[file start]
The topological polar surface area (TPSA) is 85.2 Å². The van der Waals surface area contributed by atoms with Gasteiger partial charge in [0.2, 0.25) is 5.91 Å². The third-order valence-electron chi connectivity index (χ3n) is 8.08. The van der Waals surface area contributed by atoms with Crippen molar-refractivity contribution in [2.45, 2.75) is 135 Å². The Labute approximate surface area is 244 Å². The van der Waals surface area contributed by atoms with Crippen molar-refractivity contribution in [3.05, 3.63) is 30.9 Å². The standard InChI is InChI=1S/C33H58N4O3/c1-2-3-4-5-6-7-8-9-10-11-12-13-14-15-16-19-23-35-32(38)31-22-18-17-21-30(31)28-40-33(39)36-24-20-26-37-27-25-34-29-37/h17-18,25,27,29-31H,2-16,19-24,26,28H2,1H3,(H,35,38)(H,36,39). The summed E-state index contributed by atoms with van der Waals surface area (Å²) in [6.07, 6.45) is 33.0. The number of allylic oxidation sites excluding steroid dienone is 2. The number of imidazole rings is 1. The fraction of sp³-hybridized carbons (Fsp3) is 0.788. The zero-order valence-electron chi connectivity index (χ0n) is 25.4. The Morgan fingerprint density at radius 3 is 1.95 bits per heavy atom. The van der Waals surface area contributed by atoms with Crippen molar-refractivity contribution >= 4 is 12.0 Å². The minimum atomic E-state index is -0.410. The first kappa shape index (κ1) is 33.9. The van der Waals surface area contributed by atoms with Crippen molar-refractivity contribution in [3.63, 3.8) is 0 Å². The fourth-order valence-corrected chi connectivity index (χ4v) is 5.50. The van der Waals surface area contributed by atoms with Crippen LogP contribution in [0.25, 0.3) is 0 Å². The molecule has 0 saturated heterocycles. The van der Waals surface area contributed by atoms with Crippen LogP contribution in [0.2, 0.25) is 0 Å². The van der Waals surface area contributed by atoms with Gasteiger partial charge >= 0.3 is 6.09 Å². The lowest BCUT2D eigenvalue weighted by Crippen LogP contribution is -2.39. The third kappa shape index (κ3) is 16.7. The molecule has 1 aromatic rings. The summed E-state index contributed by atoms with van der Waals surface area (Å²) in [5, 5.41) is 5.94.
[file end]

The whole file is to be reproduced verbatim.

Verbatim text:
The topological polar surface area (TPSA) is 85.2 Å². The van der Waals surface area contributed by atoms with Gasteiger partial charge in [0.2, 0.25) is 5.91 Å². The third-order valence-electron chi connectivity index (χ3n) is 8.08. The van der Waals surface area contributed by atoms with Crippen molar-refractivity contribution in [2.45, 2.75) is 135 Å². The Labute approximate surface area is 244 Å². The van der Waals surface area contributed by atoms with Crippen molar-refractivity contribution in [3.05, 3.63) is 30.9 Å². The standard InChI is InChI=1S/C33H58N4O3/c1-2-3-4-5-6-7-8-9-10-11-12-13-14-15-16-19-23-35-32(38)31-22-18-17-21-30(31)28-40-33(39)36-24-20-26-37-27-25-34-29-37/h17-18,25,27,29-31H,2-16,19-24,26,28H2,1H3,(H,35,38)(H,36,39). The summed E-state index contributed by atoms with van der Waals surface area (Å²) in [6.07, 6.45) is 33.0. The number of allylic oxidation sites excluding steroid dienone is 2. The number of imidazole rings is 1. The fraction of sp³-hybridized carbons (Fsp3) is 0.788. The zero-order valence-electron chi connectivity index (χ0n) is 25.4. The Morgan fingerprint density at radius 3 is 1.95 bits per heavy atom. The van der Waals surface area contributed by atoms with Crippen molar-refractivity contribution >= 4 is 12.0 Å². The minimum atomic E-state index is -0.410. The first kappa shape index (κ1) is 33.9. The van der Waals surface area contributed by atoms with Crippen molar-refractivity contribution in [3.63, 3.8) is 0 Å². The fourth-order valence-corrected chi connectivity index (χ4v) is 5.50. The van der Waals surface area contributed by atoms with Crippen LogP contribution in [0.25, 0.3) is 0 Å². The molecule has 0 saturated heterocycles. The van der Waals surface area contributed by atoms with Crippen LogP contribution in [0.2, 0.25) is 0 Å². The van der Waals surface area contributed by atoms with Gasteiger partial charge >= 0.3 is 6.09 Å². The lowest BCUT2D eigenvalue weighted by Crippen LogP contribution is -2.39. The third kappa shape index (κ3) is 16.7. The molecule has 1 aromatic rings. The summed E-state index contributed by atoms with van der Waals surface area (Å²) in [5, 5.41) is 5.94.